A new study from UC Davis; Land-Sparing Opportunities for Solar Energy Development in Agricultural Landscapes: A Case Study of the Great Central Valley, CA, United States calculates the potential energy generation from Concentrated Solar Power (CSP) and photovoltaics (PV) in terawatt hours (TWh) annually in California, by looking only at unwanted land within the Central Valley.
The study is needed, as legislation finalized in 2014 literally decimated the availability of public land for any renewable development under DRECP; the Desert Renewable Energy and Conservation Plan, which skewed heavily to conservation at the expense of potential renewable development. The Davis study is particularly useful for CSP as environmental opposition had already made siting difficult. As the researchers note; “the extent that solar energy development on nonconventional surfaces can mitigate land scarcity is understudied.”
PV sites assessed included rooftops and reservoirs as well as contaminated land and salt-affected agricultural lands, with just the latter two being available for CSP.
It is very timely for the US CSP industry, because natural gas peaker plants, that mitigate fluctuating renewables such as PV and wind, are being phased out by state regulators to meet its ambitious and necessary climate targets.
The researchers estimated that there is enough contaminated or salt-destroyed former agricultural land with potential for CSP generation to meet two times California’s entire electricity needs in 2025.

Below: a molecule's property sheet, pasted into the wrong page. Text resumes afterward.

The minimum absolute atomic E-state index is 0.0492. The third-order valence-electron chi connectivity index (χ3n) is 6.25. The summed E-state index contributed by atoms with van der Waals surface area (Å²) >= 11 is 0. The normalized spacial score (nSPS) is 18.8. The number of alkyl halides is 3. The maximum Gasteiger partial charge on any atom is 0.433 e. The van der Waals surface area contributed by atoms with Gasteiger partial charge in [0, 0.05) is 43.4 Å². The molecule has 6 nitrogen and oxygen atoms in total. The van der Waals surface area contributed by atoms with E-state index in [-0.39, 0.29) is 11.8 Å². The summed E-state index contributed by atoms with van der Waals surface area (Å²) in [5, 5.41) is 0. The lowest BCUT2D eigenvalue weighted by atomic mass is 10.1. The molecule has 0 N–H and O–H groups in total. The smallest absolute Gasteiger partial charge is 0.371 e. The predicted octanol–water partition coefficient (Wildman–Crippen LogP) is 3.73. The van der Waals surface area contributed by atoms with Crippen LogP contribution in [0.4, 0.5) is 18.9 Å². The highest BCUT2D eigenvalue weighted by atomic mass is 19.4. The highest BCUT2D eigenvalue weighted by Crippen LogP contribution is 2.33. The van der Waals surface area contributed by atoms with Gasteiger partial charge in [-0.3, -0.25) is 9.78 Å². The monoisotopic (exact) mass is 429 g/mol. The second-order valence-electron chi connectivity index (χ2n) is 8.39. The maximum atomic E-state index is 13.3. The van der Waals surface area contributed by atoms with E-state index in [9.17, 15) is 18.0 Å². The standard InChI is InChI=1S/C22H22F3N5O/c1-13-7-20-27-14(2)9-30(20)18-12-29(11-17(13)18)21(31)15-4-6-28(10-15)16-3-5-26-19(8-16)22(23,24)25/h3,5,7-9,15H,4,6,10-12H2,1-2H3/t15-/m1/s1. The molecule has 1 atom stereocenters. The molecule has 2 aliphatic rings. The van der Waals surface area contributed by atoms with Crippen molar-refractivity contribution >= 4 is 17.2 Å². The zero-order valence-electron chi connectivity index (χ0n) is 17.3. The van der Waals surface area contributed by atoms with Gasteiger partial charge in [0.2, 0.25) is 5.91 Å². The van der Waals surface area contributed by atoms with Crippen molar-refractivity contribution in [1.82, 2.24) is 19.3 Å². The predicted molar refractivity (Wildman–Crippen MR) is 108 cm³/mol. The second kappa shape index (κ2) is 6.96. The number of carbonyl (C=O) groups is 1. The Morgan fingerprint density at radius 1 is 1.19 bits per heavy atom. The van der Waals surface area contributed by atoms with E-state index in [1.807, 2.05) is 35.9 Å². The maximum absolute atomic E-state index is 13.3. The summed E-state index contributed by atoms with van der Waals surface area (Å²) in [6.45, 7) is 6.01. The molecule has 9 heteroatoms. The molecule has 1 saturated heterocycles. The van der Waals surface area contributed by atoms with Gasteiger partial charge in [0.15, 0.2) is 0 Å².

To accurately assess the CSP needs, they studied the Direct Normal irradiance (DNI) available throughout the entire 8,415 square kilometers of the area studied, and only considered utility-scale sized sites as suitable for CSP, as “All CSP installations are utility-scale, and therefore, only these data are reported.” They calculated that these utility-scale sites together could generate 2,213 TWh annually from CSP.
With the phasing out of natural gas, California increasingly needs hours of flexible generation particularly during the “duck curve” in the evening as solar PV powers down and consumers return from work. CSP with storage is unique among renewables for being able to deliver dispatchable generation on demand with storage of up to 12 hours a day.
They also estimated the solar PV potential, and included sites large enough for utility-scale projects, as well as sites as small as parking lots, because PV can be built at any scale. So the land availability for PV was much greater, They found enough land to generate 13 times the 2025 need in California from PV; a potential generation of 17,348 TWh annually.
“Here, we evaluate the land sparing potential of solar energy development across four nonconventional land-cover types: the built environment, salt-affected land, contaminated land, and water reservoirs (as floatovoltaics), within the Great Central Valley (CV, CA), a globally significant agricultural region where land for food production, urban development, and conservation collide.”